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Dependence of MJO Precipitation Maintenance on Convective Processes

Seasonal to subseasonal (S2S) variability in tropical precipitation and mid-latitude weather is largely controlled by the evolution of tropical precipitation phenomenon. At subseasonal timescales, the Madden-Julian Oscillation (MJO) dominates variability in precipitation. Cloud systems in the MJO release latent heat, which produces a Rossby wave response that propagates in wave trains away from the equator and impacts extreme weather events through Earth’s middle latitudes. However, numerical models of the atmosphere, including NOAA’s Global Forecast System and Climate Forecast System, struggle to demonstrate skill in tropical rainfall beyond about 21 days even though observational analysis strongly suggests that the MJO is related to extreme weather events in the United States at much longer lead times. One particular difficulty in modeling the MJO is what is known as the “barrier effect”, which is the tendency for the convective envelope to stall over the Maritime Continent without reaching the Western Pacific. Numerical models of the global atmosphere dissipate the MJO convection more frequently over the Maritime Continent than is indicated in observations. As a result, most general circulation models are biased in that the mid-latitude weather events that are connected to MJO activity in the Western Pacific are not well predicted. Guided by theoretical descriptions of MJO as a moist equatorial wave, we will use a combination of observations and numerical models to evaluate hypotheses related to the physical processes that control maintenance or decay of the MJO-related moisture anomaly over the Maritime Continent. Our work will incorporate physical parameterizations used in NOAA numerical models with the intention that NOAA’s operational forecast suite can take advantage of our findings more quickly than if other non-NOAA modeling frameworks were used.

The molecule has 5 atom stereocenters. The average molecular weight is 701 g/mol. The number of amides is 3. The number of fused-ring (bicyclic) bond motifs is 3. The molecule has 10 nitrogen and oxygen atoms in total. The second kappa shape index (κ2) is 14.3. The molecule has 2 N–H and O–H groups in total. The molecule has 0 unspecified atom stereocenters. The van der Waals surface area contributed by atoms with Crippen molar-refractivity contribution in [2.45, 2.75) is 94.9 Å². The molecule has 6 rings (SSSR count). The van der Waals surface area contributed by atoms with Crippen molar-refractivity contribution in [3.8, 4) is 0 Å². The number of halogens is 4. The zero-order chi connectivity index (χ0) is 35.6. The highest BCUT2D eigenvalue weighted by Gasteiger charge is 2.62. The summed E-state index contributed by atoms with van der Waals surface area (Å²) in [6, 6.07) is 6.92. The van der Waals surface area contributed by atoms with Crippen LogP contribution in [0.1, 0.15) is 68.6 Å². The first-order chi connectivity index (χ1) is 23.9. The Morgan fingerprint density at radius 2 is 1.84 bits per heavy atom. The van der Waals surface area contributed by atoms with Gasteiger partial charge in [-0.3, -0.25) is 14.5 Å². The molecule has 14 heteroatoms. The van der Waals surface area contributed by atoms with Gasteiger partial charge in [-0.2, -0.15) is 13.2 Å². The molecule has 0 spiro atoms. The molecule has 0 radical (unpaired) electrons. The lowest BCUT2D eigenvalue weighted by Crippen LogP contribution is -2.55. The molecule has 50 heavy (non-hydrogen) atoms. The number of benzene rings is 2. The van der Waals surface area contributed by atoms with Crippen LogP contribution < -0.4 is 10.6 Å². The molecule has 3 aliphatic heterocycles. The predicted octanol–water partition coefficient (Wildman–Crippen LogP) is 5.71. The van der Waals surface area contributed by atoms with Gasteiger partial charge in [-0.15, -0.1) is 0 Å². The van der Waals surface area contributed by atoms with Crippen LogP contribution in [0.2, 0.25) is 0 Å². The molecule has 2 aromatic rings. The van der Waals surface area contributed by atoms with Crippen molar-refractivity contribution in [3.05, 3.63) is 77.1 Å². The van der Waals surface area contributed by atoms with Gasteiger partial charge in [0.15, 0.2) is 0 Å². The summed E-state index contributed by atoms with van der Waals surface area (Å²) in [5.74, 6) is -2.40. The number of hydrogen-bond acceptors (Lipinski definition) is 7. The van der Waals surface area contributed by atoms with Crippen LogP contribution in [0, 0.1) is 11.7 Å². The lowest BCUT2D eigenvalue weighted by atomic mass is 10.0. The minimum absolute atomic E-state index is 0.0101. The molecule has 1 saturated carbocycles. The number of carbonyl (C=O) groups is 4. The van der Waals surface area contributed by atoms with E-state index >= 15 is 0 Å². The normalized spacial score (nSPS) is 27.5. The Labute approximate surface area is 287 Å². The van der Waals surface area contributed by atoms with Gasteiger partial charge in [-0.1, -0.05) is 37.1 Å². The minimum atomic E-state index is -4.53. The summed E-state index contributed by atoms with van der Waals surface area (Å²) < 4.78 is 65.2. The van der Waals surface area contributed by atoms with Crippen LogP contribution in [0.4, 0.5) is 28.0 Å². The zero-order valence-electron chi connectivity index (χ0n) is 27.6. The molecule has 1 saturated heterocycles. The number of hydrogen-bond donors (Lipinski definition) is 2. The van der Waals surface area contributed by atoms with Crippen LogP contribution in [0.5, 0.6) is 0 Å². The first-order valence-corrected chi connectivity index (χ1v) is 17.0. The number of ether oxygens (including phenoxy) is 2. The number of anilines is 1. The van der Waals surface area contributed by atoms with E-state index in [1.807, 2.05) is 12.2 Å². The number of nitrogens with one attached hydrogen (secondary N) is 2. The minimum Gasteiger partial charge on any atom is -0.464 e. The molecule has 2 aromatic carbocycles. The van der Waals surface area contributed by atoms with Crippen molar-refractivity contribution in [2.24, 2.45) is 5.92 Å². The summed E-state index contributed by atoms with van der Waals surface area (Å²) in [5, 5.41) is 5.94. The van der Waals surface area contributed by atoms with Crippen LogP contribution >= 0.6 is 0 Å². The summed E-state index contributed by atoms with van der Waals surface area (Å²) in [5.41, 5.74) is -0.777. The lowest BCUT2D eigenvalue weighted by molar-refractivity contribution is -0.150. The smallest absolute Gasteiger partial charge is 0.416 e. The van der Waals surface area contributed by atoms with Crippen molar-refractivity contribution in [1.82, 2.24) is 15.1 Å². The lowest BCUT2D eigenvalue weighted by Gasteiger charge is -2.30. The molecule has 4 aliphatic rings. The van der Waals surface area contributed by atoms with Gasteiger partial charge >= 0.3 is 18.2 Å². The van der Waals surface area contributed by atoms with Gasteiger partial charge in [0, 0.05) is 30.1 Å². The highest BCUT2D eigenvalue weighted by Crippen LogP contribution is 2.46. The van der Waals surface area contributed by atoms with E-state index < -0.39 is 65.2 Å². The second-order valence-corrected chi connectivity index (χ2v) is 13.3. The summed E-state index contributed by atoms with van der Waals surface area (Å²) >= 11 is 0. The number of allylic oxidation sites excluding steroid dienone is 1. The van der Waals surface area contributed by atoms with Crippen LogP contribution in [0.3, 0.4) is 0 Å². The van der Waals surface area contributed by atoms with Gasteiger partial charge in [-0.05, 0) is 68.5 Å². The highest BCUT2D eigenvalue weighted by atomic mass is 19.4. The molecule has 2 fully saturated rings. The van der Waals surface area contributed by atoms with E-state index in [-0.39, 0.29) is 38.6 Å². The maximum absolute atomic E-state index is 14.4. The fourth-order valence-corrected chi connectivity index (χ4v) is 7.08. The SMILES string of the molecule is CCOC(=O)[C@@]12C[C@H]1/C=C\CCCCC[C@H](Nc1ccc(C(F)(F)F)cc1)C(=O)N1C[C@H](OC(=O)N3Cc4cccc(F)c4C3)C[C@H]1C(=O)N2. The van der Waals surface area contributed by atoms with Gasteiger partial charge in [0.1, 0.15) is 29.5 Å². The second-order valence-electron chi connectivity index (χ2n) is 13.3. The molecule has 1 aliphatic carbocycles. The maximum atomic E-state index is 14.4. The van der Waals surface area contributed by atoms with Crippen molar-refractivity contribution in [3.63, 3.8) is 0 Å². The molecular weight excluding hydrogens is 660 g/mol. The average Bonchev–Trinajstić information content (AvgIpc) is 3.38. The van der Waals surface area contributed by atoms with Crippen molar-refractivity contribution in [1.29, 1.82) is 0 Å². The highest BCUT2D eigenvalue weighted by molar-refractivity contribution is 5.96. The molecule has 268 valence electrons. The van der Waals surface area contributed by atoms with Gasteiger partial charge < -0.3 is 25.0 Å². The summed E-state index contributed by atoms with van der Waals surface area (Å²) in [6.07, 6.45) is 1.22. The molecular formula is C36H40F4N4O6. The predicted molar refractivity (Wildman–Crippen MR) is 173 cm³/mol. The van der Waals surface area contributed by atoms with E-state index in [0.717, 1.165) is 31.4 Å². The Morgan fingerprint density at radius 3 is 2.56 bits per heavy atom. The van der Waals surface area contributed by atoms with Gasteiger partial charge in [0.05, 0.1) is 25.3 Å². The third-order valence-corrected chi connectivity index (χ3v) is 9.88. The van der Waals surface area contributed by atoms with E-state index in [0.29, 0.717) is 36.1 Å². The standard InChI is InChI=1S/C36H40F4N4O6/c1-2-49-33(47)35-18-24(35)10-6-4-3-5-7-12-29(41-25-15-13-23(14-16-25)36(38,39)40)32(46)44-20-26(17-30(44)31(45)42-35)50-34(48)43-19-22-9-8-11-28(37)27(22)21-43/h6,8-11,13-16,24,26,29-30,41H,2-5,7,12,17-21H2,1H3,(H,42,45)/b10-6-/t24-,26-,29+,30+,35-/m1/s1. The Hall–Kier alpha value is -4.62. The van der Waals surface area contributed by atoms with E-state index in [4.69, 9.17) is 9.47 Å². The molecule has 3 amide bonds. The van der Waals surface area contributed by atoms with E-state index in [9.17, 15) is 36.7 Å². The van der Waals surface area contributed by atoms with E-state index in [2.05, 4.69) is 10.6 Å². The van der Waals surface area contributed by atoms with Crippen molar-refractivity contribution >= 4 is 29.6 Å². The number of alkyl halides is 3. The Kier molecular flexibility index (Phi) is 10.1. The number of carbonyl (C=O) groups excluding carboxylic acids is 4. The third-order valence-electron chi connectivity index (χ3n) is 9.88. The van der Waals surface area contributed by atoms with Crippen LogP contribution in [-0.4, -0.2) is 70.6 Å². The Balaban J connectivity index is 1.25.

As the global climate continues to warm during upcoming decades, improving short- to medium-range predictability of extreme weather events linked to S2S tropical variability will be essential to mitigating the damage and loss of property and human lives in the United States and throughout the world. Improving our understanding of S2S variability—and specifically the MJO—in the current climate will allow the scientific community to more accurately assess the impacts of the MJO on extreme events that impact the United States in a warmer climate. Our research will contribute to the CPO’s mission of increasing resilience of the United States and its strategic geopolitical partners as society encounters uncertain future climate-related challenges. Specifically, our research will explore how unrealistic assumptions made in some of NOAA’s physical parameterizations of the atmosphere may negatively impact the numerical representation of processes that are important for short- and medium range predictability of tropical precipitation and related mid-latitude weather phenomena in both the current and in future, warmer climates.

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